Do You Need a Head Brewer?

Before the headline really makes readers too upset, the short answer is … probably.

The true variables are based on your own personal experience before ownership.

If you were a head brewer elsewhere and now own your own brewery, initially you may not need a professional on the brewing side, at least not immediately.

When we opened our Test Kitchen in 2019 I didn’t plan on being the brewer. However, hiring for a barrel-and-a-half system isn’t all that easy. With endless hours of homebrewing experience, I simply taught myself how to use the new Sabco system — which I know a lot of professional brewers will scoff at. As we grew I eventually brought on a brewer to assist in operations while I still handled recipe development.

One area that I believe sets good entrepreneurs apart from bad ones is the ability to see their own weaknesses. While many owners will have minor experience in many facets of their business, employees who can focus on one single area can truly improve systems, products, and such. Once we grew into our current 10-barrel system it was much easier to attract a full-time head brewer. Although we had recipes developed years prior, I knew we wanted a head brewer to oversee our brewing operations — and that’s the direction we went.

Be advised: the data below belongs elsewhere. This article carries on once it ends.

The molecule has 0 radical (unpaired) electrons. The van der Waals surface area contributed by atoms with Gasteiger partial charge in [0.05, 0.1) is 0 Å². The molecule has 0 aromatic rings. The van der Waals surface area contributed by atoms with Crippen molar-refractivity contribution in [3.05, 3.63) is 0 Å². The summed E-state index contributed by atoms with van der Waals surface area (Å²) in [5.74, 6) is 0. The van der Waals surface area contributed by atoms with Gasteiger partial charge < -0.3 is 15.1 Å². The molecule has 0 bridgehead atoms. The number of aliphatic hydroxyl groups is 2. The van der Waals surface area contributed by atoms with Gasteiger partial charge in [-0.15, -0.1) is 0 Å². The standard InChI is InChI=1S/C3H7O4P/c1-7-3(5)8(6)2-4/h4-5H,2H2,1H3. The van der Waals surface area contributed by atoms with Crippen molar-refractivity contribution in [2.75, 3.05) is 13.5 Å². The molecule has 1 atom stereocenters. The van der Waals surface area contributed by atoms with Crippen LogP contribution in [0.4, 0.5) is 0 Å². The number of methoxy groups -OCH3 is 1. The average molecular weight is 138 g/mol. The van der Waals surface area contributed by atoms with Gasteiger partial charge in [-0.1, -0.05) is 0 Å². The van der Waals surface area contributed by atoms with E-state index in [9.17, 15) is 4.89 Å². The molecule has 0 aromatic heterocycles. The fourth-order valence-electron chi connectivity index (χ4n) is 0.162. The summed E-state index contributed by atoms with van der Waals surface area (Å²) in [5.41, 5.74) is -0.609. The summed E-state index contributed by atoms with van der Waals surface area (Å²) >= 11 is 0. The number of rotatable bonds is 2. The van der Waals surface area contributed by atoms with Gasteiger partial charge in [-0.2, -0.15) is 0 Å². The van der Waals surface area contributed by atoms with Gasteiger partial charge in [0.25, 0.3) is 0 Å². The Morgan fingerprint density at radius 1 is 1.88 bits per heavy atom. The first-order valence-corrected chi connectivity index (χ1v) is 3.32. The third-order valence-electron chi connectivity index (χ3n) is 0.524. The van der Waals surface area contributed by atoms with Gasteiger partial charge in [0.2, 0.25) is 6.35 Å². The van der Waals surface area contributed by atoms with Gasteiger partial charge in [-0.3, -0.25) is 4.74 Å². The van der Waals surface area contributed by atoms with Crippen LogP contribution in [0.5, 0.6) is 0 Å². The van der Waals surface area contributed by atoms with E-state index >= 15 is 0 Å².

In brewing, your marketing and business plan can be foolproof but in today’s climate if your product isn’t fantastic you will certainly struggle. While a head brewer isn’t a cheap undertaking for any company, what it can do for your brewing business is insurmountable. In hiring a head brewer, our products quickly improved which increased sales both in-house and in distribution.

Additionally, from an owner’s perspective, having someone that’s overseeing another side of operations has allowed for focus to be on other areas of the business, which also assists in growth. If your role within your business is handling brewing operations you may not necessarily need a head brewer. Although hiring a brewer or multiple brewers hourly can allow you to divert your time elsewhere and still maintain the consistent product you develop.

One element that many entrepreneurs miss is the idea of options. You don’t have to absolutely structure a position one way or another. There are more ways to diversify your employees and fill needs as you grow.

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